Pioneering surgeons gave cardio care a boost
Heart disease remains the No. 1 cause of death in the U.S., killing more than 600,000 annually, according to the Centers for Disease Control and Prevention. But thanks to decades of advances in cardiovascular care, especially through surgical interventions, survival rates and quality of life have improved significantly for those suffering from cardiac conditions.
One of the true pioneers in cardiovascular surgery was Dr. Michael DeBakey, who enjoyed a career of invention and clinical innovation that lasted seven decades, the vast majority at Houston's Baylor College of Medicine and Methodist Hospital, Baylor's main teaching facility.
Over the years, his surgical breakthroughs came fast and furious, especially in the 1950s and '60s, including development of the Dacron graft to repair damaged blood vessels. He performed the first carotid endarterectomy, which involved removing a blockage in the main artery of the neck that supplies blood to the brain, advancing the treatment of stroke. In 1964, he performed the first successful coronary bypass procedure. Just two years later, he was the first to successfully use a partial artificial heart to treat a patient who could not be weaned from a heart-lung machine after open-heart surgery. He would continue to work on perfecting the artificial heart.
As his accomplishments grew, so did his reputation. He treated numerous presidents, celebrities and heads of state, including the Duke of Windsor in the mid-1960s. When later asked by a reporter why he traveled all the way to Texas to be treated by DeBakey, the dignitary said, “Because he is the maestro.”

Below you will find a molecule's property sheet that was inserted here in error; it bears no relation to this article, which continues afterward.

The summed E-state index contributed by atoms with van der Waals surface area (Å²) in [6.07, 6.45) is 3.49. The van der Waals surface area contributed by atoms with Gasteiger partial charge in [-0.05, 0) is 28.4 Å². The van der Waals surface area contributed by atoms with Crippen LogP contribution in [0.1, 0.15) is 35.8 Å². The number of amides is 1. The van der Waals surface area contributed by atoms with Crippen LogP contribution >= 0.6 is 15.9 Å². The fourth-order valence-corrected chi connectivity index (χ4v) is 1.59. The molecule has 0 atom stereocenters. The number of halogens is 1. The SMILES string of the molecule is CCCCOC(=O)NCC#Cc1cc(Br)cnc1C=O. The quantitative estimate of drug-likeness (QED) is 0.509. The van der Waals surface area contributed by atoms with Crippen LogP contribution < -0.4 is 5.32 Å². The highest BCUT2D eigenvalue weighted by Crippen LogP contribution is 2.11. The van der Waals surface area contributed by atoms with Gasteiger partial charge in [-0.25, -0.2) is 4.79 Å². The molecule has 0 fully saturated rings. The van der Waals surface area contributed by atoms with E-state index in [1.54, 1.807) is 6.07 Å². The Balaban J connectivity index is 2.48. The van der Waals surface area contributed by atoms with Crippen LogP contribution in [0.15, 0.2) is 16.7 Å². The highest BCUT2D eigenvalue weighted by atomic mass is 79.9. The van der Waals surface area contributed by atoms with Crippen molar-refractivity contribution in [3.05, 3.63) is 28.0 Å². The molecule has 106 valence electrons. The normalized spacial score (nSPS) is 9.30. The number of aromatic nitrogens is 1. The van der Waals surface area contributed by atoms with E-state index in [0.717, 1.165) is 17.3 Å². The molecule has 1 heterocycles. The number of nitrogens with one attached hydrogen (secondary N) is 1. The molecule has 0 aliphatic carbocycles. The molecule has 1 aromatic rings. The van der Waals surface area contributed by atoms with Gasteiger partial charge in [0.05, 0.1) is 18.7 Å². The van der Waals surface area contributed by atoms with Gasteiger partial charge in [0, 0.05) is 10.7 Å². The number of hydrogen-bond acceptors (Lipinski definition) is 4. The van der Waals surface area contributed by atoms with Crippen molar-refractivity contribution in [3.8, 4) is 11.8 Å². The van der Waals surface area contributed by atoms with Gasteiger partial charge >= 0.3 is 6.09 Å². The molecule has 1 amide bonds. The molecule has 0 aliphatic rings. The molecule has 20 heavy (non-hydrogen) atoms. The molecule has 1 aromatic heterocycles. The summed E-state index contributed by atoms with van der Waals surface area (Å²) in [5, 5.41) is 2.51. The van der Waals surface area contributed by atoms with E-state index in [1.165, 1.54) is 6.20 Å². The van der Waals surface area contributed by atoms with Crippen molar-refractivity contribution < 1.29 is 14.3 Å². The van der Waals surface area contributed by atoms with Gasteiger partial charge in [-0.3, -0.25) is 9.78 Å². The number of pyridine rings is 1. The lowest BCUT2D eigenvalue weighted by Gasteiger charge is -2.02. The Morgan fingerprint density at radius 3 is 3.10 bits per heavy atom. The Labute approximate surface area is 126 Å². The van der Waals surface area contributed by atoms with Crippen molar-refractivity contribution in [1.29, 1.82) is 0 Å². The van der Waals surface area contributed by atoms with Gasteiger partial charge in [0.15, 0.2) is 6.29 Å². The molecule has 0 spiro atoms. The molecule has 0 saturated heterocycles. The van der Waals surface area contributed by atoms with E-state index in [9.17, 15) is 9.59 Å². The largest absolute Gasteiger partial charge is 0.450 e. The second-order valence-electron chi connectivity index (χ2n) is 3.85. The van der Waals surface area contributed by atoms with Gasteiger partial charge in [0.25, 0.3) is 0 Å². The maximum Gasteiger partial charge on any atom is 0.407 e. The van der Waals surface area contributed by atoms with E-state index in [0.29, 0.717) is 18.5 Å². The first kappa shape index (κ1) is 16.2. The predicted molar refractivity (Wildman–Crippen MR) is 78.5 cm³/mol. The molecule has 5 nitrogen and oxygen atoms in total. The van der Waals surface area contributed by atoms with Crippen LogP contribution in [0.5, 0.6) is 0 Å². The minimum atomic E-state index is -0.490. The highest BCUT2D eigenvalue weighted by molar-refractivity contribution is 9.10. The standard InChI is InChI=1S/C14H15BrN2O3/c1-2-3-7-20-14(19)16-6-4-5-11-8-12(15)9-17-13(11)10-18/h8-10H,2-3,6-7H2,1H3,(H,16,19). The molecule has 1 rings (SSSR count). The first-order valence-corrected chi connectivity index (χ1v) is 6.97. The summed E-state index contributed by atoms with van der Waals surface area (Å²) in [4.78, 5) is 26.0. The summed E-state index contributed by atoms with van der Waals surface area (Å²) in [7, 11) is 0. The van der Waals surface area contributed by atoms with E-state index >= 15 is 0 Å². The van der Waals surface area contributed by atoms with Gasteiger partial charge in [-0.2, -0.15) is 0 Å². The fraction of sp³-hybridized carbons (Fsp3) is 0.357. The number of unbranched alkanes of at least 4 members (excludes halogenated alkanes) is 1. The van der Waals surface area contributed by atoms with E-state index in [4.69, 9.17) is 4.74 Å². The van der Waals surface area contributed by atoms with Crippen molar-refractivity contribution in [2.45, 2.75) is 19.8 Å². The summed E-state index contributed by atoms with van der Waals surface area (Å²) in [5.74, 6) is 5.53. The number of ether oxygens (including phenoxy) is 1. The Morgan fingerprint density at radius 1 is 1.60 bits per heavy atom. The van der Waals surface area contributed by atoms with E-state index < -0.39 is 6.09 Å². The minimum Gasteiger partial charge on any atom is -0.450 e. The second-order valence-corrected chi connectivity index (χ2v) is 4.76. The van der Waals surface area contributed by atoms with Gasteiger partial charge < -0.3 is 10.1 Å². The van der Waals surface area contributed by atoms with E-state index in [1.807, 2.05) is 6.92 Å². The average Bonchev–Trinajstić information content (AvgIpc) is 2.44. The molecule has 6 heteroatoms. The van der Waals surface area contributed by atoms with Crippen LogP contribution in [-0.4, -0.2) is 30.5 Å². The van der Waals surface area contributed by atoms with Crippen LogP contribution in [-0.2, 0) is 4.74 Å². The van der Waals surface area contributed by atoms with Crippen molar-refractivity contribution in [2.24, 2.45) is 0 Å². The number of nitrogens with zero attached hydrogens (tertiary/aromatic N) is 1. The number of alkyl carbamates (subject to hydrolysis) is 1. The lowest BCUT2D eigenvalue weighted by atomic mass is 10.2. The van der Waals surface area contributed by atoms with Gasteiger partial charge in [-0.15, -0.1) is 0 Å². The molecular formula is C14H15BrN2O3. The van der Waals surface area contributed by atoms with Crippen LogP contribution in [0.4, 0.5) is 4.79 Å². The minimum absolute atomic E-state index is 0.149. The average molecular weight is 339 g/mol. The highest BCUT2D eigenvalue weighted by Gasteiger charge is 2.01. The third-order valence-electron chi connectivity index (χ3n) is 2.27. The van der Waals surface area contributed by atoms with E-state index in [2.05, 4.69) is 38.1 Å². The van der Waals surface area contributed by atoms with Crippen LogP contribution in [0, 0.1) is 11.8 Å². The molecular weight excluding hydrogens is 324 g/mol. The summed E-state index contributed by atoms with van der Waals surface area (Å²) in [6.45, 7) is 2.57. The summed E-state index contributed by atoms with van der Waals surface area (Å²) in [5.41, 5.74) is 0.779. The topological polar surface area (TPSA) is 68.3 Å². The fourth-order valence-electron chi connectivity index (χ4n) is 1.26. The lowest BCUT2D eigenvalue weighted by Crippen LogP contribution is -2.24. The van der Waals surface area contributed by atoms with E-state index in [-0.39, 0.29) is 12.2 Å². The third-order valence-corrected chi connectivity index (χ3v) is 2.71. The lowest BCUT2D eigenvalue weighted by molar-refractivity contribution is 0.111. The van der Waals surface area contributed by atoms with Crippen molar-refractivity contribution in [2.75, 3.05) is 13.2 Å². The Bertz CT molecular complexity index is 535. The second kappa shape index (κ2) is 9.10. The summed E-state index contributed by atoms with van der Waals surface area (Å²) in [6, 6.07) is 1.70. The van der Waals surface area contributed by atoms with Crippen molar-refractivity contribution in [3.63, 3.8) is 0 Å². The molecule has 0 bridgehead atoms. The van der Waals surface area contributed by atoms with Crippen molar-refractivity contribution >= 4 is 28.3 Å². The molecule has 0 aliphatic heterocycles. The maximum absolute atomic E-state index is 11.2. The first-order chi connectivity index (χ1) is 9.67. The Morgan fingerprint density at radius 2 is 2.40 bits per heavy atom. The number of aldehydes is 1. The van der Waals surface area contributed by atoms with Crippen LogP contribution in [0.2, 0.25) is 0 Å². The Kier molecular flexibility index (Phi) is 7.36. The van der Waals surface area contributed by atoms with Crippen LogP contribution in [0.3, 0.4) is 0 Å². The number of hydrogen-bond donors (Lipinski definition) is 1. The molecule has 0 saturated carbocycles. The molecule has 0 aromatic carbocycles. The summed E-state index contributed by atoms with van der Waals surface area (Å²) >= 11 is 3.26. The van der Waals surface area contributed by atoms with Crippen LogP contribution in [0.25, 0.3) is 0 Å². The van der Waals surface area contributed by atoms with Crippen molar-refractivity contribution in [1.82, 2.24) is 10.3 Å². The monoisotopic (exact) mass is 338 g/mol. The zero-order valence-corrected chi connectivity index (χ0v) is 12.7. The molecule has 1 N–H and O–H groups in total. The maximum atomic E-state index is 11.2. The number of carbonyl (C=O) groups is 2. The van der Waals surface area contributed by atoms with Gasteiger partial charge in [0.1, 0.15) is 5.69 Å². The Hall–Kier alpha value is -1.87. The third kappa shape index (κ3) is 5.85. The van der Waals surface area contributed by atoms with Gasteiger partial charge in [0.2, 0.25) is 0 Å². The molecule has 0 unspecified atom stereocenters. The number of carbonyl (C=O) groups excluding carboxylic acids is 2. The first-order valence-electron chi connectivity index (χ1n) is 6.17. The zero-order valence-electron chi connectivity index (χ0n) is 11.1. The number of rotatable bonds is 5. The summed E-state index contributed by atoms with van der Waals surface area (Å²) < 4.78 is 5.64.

Another equally pioneering heart surgeon, Dr. Denton Cooley, was a protege of DeBakey, who recruited him to Baylor. But the partnership wouldn't last.
Cooley is credited with numerous cardiovascular inventions and groundbreaking procedures. The most famous of his feats is being the first to implant a totally artificial heart in a patient in 1969. Cooley had implanted the device without DeBakey's authorization or even his knowledge. Up to that point, the device that DeBakey and colleagues had been designing was still experimental and had only been tested in animals.
Thus started a 40-year feud.
Cooley had already begun to practice at nearby St. Luke's Episcopal Medical Center, where he would establish the Texas Heart Institute. He was a prolific clinician who at the peak of his career was known as the busiest heart surgeon in America, using assembly-line techniques to treat as many patients as possible.
Cooley and DeBakey reconciled in 2007, initiated by Cooley. As he told the New York Times, “Why carry on this so-called animosity to our graves?”
DeBakey, inducted into the Hall of Fame in 1996, died in 2008 just two months shy of his 100th birthday. Cooley, inducted into the Hall in 2013, passed away in 2016 at age 96.